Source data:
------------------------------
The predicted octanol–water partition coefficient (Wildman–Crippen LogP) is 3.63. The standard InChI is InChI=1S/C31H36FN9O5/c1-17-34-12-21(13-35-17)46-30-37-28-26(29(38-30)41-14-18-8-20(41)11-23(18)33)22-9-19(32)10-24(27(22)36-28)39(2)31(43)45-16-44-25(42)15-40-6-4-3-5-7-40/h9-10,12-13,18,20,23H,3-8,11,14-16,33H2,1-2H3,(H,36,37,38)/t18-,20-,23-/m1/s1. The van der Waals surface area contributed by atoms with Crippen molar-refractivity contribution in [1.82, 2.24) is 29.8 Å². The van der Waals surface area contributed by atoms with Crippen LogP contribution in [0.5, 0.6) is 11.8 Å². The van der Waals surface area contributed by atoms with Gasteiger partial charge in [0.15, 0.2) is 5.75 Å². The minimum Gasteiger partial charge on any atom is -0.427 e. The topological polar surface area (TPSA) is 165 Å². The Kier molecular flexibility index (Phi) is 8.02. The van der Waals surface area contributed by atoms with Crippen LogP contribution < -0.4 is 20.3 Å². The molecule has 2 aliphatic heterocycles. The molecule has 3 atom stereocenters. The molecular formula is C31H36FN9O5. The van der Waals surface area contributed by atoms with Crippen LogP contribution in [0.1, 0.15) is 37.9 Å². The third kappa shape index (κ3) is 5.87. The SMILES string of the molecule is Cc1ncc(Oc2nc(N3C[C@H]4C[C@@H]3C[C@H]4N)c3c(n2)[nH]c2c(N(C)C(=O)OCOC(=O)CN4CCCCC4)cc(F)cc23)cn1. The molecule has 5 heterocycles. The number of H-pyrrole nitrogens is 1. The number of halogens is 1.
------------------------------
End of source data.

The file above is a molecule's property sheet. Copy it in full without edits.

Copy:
The predicted octanol–water partition coefficient (Wildman–Crippen LogP) is 3.63. The standard InChI is InChI=1S/C31H36FN9O5/c1-17-34-12-21(13-35-17)46-30-37-28-26(29(38-30)41-14-18-8-20(41)11-23(18)33)22-9-19(32)10-24(27(22)36-28)39(2)31(43)45-16-44-25(42)15-40-6-4-3-5-7-40/h9-10,12-13,18,20,23H,3-8,11,14-16,33H2,1-2H3,(H,36,37,38)/t18-,20-,23-/m1/s1. The van der Waals surface area contributed by atoms with Crippen molar-refractivity contribution in [1.82, 2.24) is 29.8 Å². The van der Waals surface area contributed by atoms with Crippen LogP contribution in [0.5, 0.6) is 11.8 Å². The van der Waals surface area contributed by atoms with Gasteiger partial charge in [0.15, 0.2) is 5.75 Å². The minimum Gasteiger partial charge on any atom is -0.427 e. The topological polar surface area (TPSA) is 165 Å². The Kier molecular flexibility index (Phi) is 8.02. The van der Waals surface area contributed by atoms with Crippen LogP contribution < -0.4 is 20.3 Å². The molecule has 2 aliphatic heterocycles. The molecule has 3 atom stereocenters. The molecular formula is C31H36FN9O5. The van der Waals surface area contributed by atoms with Crippen LogP contribution in [0.1, 0.15) is 37.9 Å². The third kappa shape index (κ3) is 5.87. The SMILES string of the molecule is Cc1ncc(Oc2nc(N3C[C@H]4C[C@@H]3C[C@H]4N)c3c(n2)[nH]c2c(N(C)C(=O)OCOC(=O)CN4CCCCC4)cc(F)cc23)cn1. The molecule has 5 heterocycles. The number of H-pyrrole nitrogens is 1. The number of halogens is 1.